7 Lessons That WikiLeaks Teaches Us

Excellent Aticle from Mitch Joel – read full version at

Too much has been written about WikiLeaks.

Most of the debate is about the legalities and moralities of what WikiLeaks is (and what it means). If you take a step back, and look at it (without prejudice and without passing legal judgment), there are many lessons about how new media acts (and reacts) that are excellent business lessons as well. Consider this a cautionary tale.

Here are 7 lessons that WikiLeaks teaches us:

  1. Transparency first. If your default position is to hide information and keep it secret, the new world is going to cause you many sleepless nights. WikiLeaks shows us that businesses will be best suited to lead with transparency first and (when no longer possible) shift to secrets as a form of integrity-based decision making to protect their „secret sauce“ (whatever that may be). Leading with being secretive has no place in our new, more transparent, world. As people divulge more and more information about themselves online and connect to more and more people, that is becoming the cultural norm, so any actions (be it by business or government) that do not have that level of transparency will be seen and felt as „hiding“ or being „secretive.“
  2. You are media. Any individual can have a thought and then be able to publish that thought in text, images, audio and/or video to the world for free (or close to it). This doesn’t just mean that everyone is a publisher, it means that every individual is (or can be) a media channel. WikiLeaks is a media entity (Mathew Ingram nailed it in his Gigaom Blog post, Like It or Not, WikiLeaks is a Media Entity). If we agree with this sentiment (and we should), all media properties need to be protected (to some degree) by our first amendment rights.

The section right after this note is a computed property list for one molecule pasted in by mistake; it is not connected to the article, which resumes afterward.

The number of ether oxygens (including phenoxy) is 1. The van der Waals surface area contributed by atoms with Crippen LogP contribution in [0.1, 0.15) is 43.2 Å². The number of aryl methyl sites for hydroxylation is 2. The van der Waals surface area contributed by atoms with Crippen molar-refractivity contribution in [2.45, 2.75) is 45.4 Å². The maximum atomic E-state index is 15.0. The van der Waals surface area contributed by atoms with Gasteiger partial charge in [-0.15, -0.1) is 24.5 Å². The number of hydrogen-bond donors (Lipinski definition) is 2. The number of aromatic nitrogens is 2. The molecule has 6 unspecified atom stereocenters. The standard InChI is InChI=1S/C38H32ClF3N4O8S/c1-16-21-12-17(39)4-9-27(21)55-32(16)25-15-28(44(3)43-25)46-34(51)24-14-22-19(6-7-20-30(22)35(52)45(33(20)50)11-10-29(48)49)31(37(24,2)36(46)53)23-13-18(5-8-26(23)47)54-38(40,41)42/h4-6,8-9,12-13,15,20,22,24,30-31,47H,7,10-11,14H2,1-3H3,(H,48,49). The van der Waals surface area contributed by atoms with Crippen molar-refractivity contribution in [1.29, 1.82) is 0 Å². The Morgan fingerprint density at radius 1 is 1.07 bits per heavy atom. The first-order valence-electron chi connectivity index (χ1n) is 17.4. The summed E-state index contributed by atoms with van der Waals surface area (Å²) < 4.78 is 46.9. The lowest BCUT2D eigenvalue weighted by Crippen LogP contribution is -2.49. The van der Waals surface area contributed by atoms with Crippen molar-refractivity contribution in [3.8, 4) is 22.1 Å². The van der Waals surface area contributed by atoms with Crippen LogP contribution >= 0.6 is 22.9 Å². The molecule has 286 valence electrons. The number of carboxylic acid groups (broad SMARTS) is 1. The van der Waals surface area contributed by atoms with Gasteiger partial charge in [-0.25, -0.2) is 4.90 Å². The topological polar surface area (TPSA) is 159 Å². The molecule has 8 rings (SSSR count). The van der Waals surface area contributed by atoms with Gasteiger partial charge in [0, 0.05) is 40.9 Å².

3. Publishing has changed. This ties directly into the last point. We may not like it, but WikiLeaks is both a publisher of content and a media channel. So is this Blog. That means that we – as a society – need to re-evaluate our definition of publishing. A while back, Christopher S. Penn asked on an episode of Media Hacks if something written and published in the MMORPGgame, World of Warcraft, should be considered a book? That’s a question/debate for another Blog post, but we can all agree that it is – without question – a form of publishing. Would the mass media and academic intelligentsia consider that publishing? These newer forms of publishing threaten their business model and question their legacy (people don’t like when you do that). But, let’s face it, publishing has changed.


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